A comparative study between the traditional drill unit available for this application and the latest innovation by from the drilling technology solutions provider is currently underway.

Depending on their severity, potholes present several significant challenges from a safety, quality, cost, logistical and mine design perspective that can disrupt mining operations. This has resulted in drilling technology solutions provider Rosond of Midrand researching the potential development of a smaller, lightweight portable diamond drill rig that can be deployed conveniently on the reef horizon.

A comparative study between the traditional drill unit available for this application and the latest innovation by Rosond is currently underway to assess its performance efficiency and safety aspects for the mining industry, reveals director Carlos Da Silva.

The business case for the new drill rig is that it allows for informed decision-making to eliminate costly, unnecessary prospecting with re-development and a reduction in the creation of abandoned ends.

In addition to using less compressed air to power the new drill units, drilling ahead of faces in high-risk gas pocket areas can confirm potential gas-associated structures, notes Da Silva. “Our equipment is significantly lighter, portable and easily moved onto the reef horizon, meaning a reduced chance of injuries and less delays and dependency on mine personnel for transport. This is critical, because a quicker set-up means more face drilling time.”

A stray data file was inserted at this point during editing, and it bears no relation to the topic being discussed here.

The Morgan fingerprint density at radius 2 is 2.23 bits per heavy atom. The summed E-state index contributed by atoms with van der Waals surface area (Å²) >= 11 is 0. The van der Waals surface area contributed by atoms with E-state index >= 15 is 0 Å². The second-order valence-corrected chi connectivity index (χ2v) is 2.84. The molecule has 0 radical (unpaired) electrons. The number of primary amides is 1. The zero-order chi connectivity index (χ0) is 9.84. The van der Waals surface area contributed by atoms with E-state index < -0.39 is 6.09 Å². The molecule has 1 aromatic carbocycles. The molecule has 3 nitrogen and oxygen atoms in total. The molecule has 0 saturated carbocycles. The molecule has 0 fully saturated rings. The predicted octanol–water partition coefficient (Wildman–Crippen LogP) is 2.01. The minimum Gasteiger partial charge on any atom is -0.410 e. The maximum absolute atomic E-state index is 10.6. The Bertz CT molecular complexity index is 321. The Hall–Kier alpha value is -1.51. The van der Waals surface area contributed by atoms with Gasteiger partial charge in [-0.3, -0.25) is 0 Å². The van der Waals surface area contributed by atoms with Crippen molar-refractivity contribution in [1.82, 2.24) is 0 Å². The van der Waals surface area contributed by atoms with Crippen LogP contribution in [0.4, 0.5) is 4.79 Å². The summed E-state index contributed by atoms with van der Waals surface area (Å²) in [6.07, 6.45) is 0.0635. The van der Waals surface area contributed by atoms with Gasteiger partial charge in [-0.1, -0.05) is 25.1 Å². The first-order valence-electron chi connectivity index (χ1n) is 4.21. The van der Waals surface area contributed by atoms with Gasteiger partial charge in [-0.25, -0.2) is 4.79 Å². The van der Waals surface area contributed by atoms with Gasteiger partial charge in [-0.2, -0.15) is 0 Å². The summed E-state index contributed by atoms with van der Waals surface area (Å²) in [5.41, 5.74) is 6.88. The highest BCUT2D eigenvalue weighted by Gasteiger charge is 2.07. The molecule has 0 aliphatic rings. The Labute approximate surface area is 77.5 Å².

Rosond director, Carlos Da Silva. Photo credit: Rosond

Rosond director, Carlos Da Silva. Photo credit: Rosond

The new unit allows for smaller drill sites to be deployed, which reduces the costs associated with larger drill crews. In terms of efficiency performance, the benefits are more meters drilled per shift and more core transported daily to the surface due to the reduced weight.

Potholes are slump structures characterised by hanging wall rock units and reef horizons occurring at a lower elevation than normal. Roughly circular in shape and varying in size and depth, potholes tend to occur randomly. “It is suggested that potholes originated from density-unstable conditions combined with disequilibrium and vortex or strong eddying currents and the scouring action of pyroxene crystals eroding floor rocks,” explains Da Silva.

Potholes can obliterate highly mineralised economic reef horizon, leading to a potential loss in mineral reserves. In addition, stope and development faces tend to go off-reef with potholes. Thus, additional costly development is required to re-establish faces back on reef in order to resume mining operations.

Structured main grid on/off reef development is also negatively impacted, which could lead to sterilisation of the mineral resource. Lastly, from a safety perspective, the intensity of joints and fractures increases around pothole edges. Natural potential parting planes in deep hanging wall rocks may be exposed, resulting in fall of ground incidents.

The beauty of the new Rosond drill units is that no additional training is required because the drilling practice remains the same, so it falls under the same standard operating procedure. While the concept is still in the testing phase, this purpose-built technology is aimed squarely at the entire platinum-mining industry, concludes Da Silva.